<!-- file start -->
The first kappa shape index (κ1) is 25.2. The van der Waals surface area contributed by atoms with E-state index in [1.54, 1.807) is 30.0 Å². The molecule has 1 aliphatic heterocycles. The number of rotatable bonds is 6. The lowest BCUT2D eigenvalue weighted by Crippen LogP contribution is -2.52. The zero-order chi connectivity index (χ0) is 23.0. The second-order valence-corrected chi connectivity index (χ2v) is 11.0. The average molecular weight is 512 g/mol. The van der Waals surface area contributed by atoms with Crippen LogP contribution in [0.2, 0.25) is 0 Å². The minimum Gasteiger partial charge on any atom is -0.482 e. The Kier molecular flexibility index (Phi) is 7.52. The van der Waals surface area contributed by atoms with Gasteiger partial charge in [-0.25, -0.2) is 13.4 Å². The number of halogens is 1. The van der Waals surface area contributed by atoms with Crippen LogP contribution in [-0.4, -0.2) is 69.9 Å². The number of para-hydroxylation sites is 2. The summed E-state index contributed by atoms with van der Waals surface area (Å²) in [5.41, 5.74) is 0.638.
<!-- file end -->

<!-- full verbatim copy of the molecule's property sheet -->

The first kappa shape index (κ1) is 25.2. The van der Waals surface area contributed by atoms with E-state index in [1.54, 1.807) is 30.0 Å². The molecule has 1 aliphatic heterocycles. The number of rotatable bonds is 6. The lowest BCUT2D eigenvalue weighted by Crippen LogP contribution is -2.52. The zero-order chi connectivity index (χ0) is 23.0. The second-order valence-corrected chi connectivity index (χ2v) is 11.0. The average molecular weight is 512 g/mol. The van der Waals surface area contributed by atoms with Crippen LogP contribution in [0.2, 0.25) is 0 Å². The minimum Gasteiger partial charge on any atom is -0.482 e. The Kier molecular flexibility index (Phi) is 7.52. The van der Waals surface area contributed by atoms with Gasteiger partial charge in [-0.25, -0.2) is 13.4 Å². The number of halogens is 1. The van der Waals surface area contributed by atoms with Crippen LogP contribution in [-0.4, -0.2) is 69.9 Å². The number of para-hydroxylation sites is 2. The summed E-state index contributed by atoms with van der Waals surface area (Å²) in [5.41, 5.74) is 0.638.